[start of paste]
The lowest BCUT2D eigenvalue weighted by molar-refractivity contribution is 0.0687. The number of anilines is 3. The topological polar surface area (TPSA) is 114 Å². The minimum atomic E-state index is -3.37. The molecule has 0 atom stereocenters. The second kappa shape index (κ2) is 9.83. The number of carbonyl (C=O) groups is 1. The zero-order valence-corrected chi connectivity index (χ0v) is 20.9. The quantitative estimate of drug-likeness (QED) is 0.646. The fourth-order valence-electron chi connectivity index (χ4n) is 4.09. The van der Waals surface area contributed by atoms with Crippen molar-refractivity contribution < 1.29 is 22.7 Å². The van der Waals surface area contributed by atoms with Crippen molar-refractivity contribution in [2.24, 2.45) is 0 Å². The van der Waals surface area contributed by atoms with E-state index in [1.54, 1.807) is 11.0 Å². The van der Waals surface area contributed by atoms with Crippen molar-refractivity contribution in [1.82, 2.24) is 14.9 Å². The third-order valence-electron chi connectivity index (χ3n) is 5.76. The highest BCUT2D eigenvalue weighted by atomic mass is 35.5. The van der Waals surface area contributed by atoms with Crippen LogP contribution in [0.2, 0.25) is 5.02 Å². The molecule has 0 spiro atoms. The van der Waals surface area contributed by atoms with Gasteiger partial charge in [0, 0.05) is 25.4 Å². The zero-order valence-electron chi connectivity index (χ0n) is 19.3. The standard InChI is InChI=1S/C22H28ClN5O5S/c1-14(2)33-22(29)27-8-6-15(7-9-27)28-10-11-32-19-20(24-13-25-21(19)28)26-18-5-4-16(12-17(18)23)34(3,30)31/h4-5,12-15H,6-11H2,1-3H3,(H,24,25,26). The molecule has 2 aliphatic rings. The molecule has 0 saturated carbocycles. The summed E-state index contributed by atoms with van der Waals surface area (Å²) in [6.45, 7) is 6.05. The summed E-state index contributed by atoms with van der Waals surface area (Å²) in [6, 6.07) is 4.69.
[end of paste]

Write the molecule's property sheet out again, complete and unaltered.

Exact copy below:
The lowest BCUT2D eigenvalue weighted by molar-refractivity contribution is 0.0687. The number of anilines is 3. The topological polar surface area (TPSA) is 114 Å². The minimum atomic E-state index is -3.37. The molecule has 0 atom stereocenters. The second kappa shape index (κ2) is 9.83. The number of carbonyl (C=O) groups is 1. The zero-order valence-corrected chi connectivity index (χ0v) is 20.9. The quantitative estimate of drug-likeness (QED) is 0.646. The fourth-order valence-electron chi connectivity index (χ4n) is 4.09. The van der Waals surface area contributed by atoms with Crippen molar-refractivity contribution < 1.29 is 22.7 Å². The van der Waals surface area contributed by atoms with Crippen molar-refractivity contribution in [2.24, 2.45) is 0 Å². The van der Waals surface area contributed by atoms with E-state index in [1.54, 1.807) is 11.0 Å². The van der Waals surface area contributed by atoms with Crippen molar-refractivity contribution in [1.82, 2.24) is 14.9 Å². The third-order valence-electron chi connectivity index (χ3n) is 5.76. The highest BCUT2D eigenvalue weighted by atomic mass is 35.5. The van der Waals surface area contributed by atoms with Crippen LogP contribution in [0.2, 0.25) is 5.02 Å². The molecule has 0 spiro atoms. The van der Waals surface area contributed by atoms with Gasteiger partial charge in [0, 0.05) is 25.4 Å². The zero-order valence-electron chi connectivity index (χ0n) is 19.3. The standard InChI is InChI=1S/C22H28ClN5O5S/c1-14(2)33-22(29)27-8-6-15(7-9-27)28-10-11-32-19-20(24-13-25-21(19)28)26-18-5-4-16(12-17(18)23)34(3,30)31/h4-5,12-15H,6-11H2,1-3H3,(H,24,25,26). The molecule has 2 aliphatic rings. The molecule has 0 saturated carbocycles. The summed E-state index contributed by atoms with van der Waals surface area (Å²) in [6.45, 7) is 6.05. The summed E-state index contributed by atoms with van der Waals surface area (Å²) in [6, 6.07) is 4.69.